The options market can be used to take advantage of volatility in a underlying asset. Similarly, options can be marshaled to take advantage of a lack of volatility, as an investor bets that an asset will hold near a particular price. Butterfly strategies can be used in both cases.
In previous sections we described how to create bull and bear spreads. These option strategies are meant to take advantage of a particular direction that a stock is expected to go, either up or down. Butterflies work differently. Instead of taking advantage of a particular outlook for the direction of the price of the underlying asset (either a bullish or bearish prediction), butterflies take advantage of either volatility or a lack of volatility, depending on how it is constructed. In effect, a butterfly combines a bull spread and a bear spread. The strategy can be created using either calls or puts.
A butterfly is created by combining four options of the same type, either four calls or four puts. There are three strike prices involved in the strategy. Options with higher and lower strike prices are known as the "wings," while a middle strike price is known as the "body."
A Long Butterfly takes advantage of a situation where the investor expects a stock to be at a particular price at expiration. In general, the strategy is used to take advantage of a low volatility situation. The Long Butterfly is constructed by selling two options (either puts or calls) for a particular strike price. Meanwhile, a third option is simultaneously purchased at a higher strike price, and a fourth is purchased at a lower strike price.
The closer the stock is trading to the strike price for the body at expiration (the middle strike price), the closer to the maximum profit is achieved. The investor is betting the stock price will be at or near a certain point at expiration.
In a Long Butterfly, there is a net cash outlay to set up the strategy. Any profits are realized later. The worst case scenario would be if the price of the underlying asset was sitting outside the span of the wings at expiration. At that point, the investor would receive nothing for the trade and would be out the original premiums paid.
The Short Butterfly is utilized when high volatility is expected. The investor is betting that the underlying asset will make a move, but the direction of the move is unknown. A Short Butterfly is constructed by buying two options (either calls or puts) at a certain strike price. Simultaneously, the investor sells a third option at a higher strike price and a fourth at a lower strike price.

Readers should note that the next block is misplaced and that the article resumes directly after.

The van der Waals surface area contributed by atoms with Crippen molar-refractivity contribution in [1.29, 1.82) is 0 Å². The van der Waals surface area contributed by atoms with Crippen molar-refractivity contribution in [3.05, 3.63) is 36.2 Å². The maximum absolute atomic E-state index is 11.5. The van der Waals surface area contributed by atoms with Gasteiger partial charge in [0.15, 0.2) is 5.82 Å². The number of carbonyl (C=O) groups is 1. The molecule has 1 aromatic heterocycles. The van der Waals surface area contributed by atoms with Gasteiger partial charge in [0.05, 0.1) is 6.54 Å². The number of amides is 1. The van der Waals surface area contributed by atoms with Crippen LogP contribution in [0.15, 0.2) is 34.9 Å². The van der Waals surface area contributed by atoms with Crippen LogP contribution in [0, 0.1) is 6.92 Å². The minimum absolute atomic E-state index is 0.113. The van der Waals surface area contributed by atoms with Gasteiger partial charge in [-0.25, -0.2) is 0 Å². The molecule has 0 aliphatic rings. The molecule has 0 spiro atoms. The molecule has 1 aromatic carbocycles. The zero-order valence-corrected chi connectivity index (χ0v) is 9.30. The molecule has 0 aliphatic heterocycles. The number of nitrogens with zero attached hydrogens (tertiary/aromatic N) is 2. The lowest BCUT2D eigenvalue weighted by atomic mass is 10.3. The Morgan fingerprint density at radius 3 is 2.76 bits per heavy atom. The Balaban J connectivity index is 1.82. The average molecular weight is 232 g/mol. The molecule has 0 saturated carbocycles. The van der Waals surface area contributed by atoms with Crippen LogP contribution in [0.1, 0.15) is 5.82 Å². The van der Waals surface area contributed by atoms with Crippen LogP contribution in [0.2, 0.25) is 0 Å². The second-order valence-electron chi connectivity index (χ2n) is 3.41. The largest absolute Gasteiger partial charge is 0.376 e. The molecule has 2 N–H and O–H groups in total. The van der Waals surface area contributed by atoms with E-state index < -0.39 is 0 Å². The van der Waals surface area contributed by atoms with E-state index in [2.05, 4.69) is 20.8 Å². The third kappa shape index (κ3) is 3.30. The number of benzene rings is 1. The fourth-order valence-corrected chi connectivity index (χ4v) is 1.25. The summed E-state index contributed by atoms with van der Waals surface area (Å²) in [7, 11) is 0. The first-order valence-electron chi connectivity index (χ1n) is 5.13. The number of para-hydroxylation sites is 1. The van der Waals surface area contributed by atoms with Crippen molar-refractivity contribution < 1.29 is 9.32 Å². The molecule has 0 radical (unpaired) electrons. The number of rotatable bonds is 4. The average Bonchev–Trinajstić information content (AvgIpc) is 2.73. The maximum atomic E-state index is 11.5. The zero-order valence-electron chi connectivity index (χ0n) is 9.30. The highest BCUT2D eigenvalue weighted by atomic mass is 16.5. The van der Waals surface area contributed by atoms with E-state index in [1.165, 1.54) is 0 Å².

In the Short Butterfly, the investor is long the body and short the wings, as opposed to the Long Butterfly, where the investor is short the body and long the wings. The names are given in reference to the wings - the Short Butterfly is short the wings (the higher or lower strike prices).
Cash is generated in the Short Butterfly when the trade is made. Any potential losses are incurred later. If the stock rallies above the strike price of the higher wing, or falls below the strike price of the lower wing, the investor keeps the cash generated at the outset.
If the price at expiration is within the span of the wings, a payout would be necessary that might mitigate or eliminate the initial cash received. The worst case scenario would be if the stock was sitting at the body strike price at expiration.
The following show two examples, one for the Long Butterfly and one for the Short Butterfly. They're taken from a recent expiration for SPY. The stock price is $210.00 and the at-the-money strike price is 210, with a price of $3.50. The in-the-money call strike is at 205, with a price of $7.25, and the out-of-the-money call strike is at 215, with a price of $1.25.
For the Long Butterfly, we would sell 2 at-the-money calls and buy 1 each of the in-the-money and out-of-the-money calls.
The Short Buttefly is the opposite, buying 2 at-the-money calls and selling 1 each of the in-the-money and out-of-the-money calls.
The Iron Butterfly is a variation on the butterfly strategy, with the difference being that it combines both puts and calls. A typical Long Iron Butterfly would be constructed by selling an at-the-money call and an at-the-money put at the same strike, along with buying an out-of-the-money call and an out-of-the-money-put.
The benefit of a Long Iron Butterfly is that the trader would receive net credit for selling at-the-money options, which carry the most premium, and buying out-of-the-money options, which carry the lowest premium. Otherwise, the same environment of low expected volatility would be the best for establishing a Long Iron Butterfly strategy.
A Short Iron Butterfly would be in effect, the opposite, buying the at-the-money options, and selling the out-of-the-money.
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